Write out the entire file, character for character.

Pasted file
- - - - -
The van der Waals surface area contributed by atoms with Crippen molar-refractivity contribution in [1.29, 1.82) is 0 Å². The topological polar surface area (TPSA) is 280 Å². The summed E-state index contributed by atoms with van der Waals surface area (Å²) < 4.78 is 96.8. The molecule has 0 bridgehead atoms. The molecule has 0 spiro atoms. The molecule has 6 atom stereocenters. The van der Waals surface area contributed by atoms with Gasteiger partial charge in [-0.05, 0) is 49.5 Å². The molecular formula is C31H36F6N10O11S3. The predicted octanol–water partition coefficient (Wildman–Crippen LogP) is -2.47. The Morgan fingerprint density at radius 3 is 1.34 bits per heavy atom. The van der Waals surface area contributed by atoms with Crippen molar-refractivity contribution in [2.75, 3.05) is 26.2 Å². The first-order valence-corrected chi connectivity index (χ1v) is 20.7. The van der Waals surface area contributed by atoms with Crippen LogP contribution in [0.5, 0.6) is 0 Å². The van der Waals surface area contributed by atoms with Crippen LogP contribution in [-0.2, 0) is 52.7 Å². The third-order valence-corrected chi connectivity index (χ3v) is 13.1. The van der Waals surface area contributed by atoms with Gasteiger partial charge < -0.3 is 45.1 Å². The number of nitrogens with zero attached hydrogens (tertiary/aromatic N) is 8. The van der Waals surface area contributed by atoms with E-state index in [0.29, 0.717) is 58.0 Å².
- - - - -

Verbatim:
The van der Waals surface area contributed by atoms with Crippen molar-refractivity contribution in [1.29, 1.82) is 0 Å². The topological polar surface area (TPSA) is 280 Å². The summed E-state index contributed by atoms with van der Waals surface area (Å²) < 4.78 is 96.8. The molecule has 0 bridgehead atoms. The molecule has 0 spiro atoms. The molecule has 6 atom stereocenters. The van der Waals surface area contributed by atoms with Gasteiger partial charge in [-0.05, 0) is 49.5 Å². The molecular formula is C31H36F6N10O11S3. The predicted octanol–water partition coefficient (Wildman–Crippen LogP) is -2.47. The Morgan fingerprint density at radius 3 is 1.34 bits per heavy atom. The van der Waals surface area contributed by atoms with Crippen molar-refractivity contribution in [2.75, 3.05) is 26.2 Å². The first-order valence-corrected chi connectivity index (χ1v) is 20.7. The van der Waals surface area contributed by atoms with Crippen LogP contribution in [0.5, 0.6) is 0 Å². The van der Waals surface area contributed by atoms with Crippen LogP contribution in [-0.2, 0) is 52.7 Å². The third-order valence-corrected chi connectivity index (χ3v) is 13.1. The van der Waals surface area contributed by atoms with Gasteiger partial charge < -0.3 is 45.1 Å². The number of nitrogens with zero attached hydrogens (tertiary/aromatic N) is 8. The van der Waals surface area contributed by atoms with E-state index in [0.29, 0.717) is 58.0 Å².